Compared to managing one's emotions in the face of a charging bull or a clawing bear, managing investments is a piece of cake. But then, successful investment management and emotional management is often the same thing. Unfortunately, this lesson can take a lifetime to learn, and it is virtually impossible to teach it to someone who has not made stupid mistakes, expensive missteps, and embarrassing pronouncements. Roiling emotions are the drivers at market extremes and those who can keep their emotions in check end up winners...
Stories of lemmings enthusiastically following one another off cliffs are scientifically untrue. Evidently, this fallacy came into vogue thanks to the fertile minds at Disney, who decided that it would be a heartrending plot-twist if thousands of these cute creatures plunged to their deaths in a film - an animated film, of course.
Fortunately for those in Punditland, however, this oft-applied investor metaphor appears to hold true. Lemmings do, in fact, migrate in thundering (or at least tittering) herds when food becomes scarce. But instead of plunging off cliffs en masse, they will follow one another into any body of water in their way, swimming into eternity, if that's what it takes, in search of nourishment.
Just like investors in the grip of upside fever or downside fear.
Lemmings have an excuse, though: They are biologically programmed to follow one another around in search of food, so their behavior is unavoidable. Investors, on the other hand, operate on a higher level of consciousness and are capable of rational decisions. Theoretically, anyway. The reason investors keep swimming, even when they are in way over their heads and they know it, is herd psychology.
Much has been written about investor psychology and emotion in the markets, and just as much has been ignored. No matter how many times it happens, investors - on Wall Street as well as Main Street - get caught up in the emotion of the market: the thrill of the chase when times are good - despondency and sloth when times are bad. They come to believe that the good times or the bad times will last forever.
No matter how many times this hypothesis is proved wrong, a large percentage of investors will inevitably behave, to their peril and eventual sorrow, as if it were one of the truths of the universe. And worse, this belief can become a self-fulfilling prophecy that actually expands a bubble beyond all proportion or elongates a bear market.
Why do investors behave this way? Emotion, pure and simple, fueled by those old standbys, fear and greed.
Compared to managing one's emotions in the face of a charging bull or a clawing bear, managing investments is a piece of cake. But then, successful investment management and emotional management is often the same thing. Unfortunately, this lesson can take a lifetime to learn, and it is virtually impossible to teach it to someone who has not made stupid mistakes, expensive missteps, and embarrassing pronouncements.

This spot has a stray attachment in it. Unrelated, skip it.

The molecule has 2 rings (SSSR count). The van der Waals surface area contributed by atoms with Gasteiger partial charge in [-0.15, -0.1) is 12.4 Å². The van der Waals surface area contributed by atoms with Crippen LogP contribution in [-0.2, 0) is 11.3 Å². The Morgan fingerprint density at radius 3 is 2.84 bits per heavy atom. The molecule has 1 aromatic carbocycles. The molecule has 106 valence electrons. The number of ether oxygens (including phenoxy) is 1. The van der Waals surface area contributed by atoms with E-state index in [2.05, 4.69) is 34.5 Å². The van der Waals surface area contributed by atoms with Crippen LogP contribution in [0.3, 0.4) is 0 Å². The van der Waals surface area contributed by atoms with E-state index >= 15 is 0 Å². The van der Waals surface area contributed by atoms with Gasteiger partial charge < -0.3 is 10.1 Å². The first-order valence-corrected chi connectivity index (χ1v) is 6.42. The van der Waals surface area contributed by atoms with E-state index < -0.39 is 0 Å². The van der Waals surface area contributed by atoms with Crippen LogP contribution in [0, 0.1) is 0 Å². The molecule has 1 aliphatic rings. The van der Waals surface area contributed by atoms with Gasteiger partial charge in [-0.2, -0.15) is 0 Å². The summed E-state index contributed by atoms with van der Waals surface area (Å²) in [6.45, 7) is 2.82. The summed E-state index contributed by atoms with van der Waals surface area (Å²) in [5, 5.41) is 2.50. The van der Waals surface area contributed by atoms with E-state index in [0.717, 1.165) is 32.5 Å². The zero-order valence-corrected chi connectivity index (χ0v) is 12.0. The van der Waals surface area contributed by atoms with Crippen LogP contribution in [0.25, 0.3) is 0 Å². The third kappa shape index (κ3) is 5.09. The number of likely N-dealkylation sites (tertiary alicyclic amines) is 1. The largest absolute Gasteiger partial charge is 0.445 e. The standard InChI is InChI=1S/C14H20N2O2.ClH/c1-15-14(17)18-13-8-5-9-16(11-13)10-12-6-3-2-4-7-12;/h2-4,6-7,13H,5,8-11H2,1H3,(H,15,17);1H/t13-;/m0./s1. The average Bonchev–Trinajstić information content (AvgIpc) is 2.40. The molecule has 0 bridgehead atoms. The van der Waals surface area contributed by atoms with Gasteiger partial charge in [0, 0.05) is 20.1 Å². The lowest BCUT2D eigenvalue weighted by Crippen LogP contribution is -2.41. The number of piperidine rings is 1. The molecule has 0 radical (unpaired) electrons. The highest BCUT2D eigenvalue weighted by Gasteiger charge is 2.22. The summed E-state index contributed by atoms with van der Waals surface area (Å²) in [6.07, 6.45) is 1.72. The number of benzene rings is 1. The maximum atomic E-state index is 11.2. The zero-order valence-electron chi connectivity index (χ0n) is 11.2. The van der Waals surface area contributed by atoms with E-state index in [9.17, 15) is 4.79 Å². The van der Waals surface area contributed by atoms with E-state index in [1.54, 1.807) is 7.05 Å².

Of the above, I have certainly made my share, but I am willing to share my tales of bumps and bruises to help you avoid following the same misguided trail.
Learning from Experience
Younger investors have only the bull-to-bear market transition of 2001 and 2007 as proof of the detrimental power of emotions. Indeed, this was a brutal but essential lesson in life for these newcomers, whose experience was that markets simply went up about 20 percent year after year. But those investors who have been around longer can point to lessons painfully learned in other market cycles.
"How Worried Should You Be?"
(Business Week, 1998)
For example, by the late 1990s, some investors (myself among them) who had earned or lost their share of grey hair during other bubbles and busts began to get nervous. The headline above simply heralded a dip in the Dow, but with valuations stretched to the limit and the world caught in an IPO frenzy, the market showed all the warning signs of a speculative trap.
It was at this point that all the lessons learned about emotion and groupthink in the markets became both vivid and valuable to me. It didn't take a genius to realize that dot-com companies selling for 200 times sales (who cared about earnings?) might not be a bargain or that something could be amiss when investors bid up the price of an IPO threefold in the first few hours of trading.
Certain phrases resonated with ones I had heard in bygone days... "This time it's different ..., old valuation models don't make sense in today's economy. This economy is recession-proof," and worst of all, "Market corrections just don't happen anymore."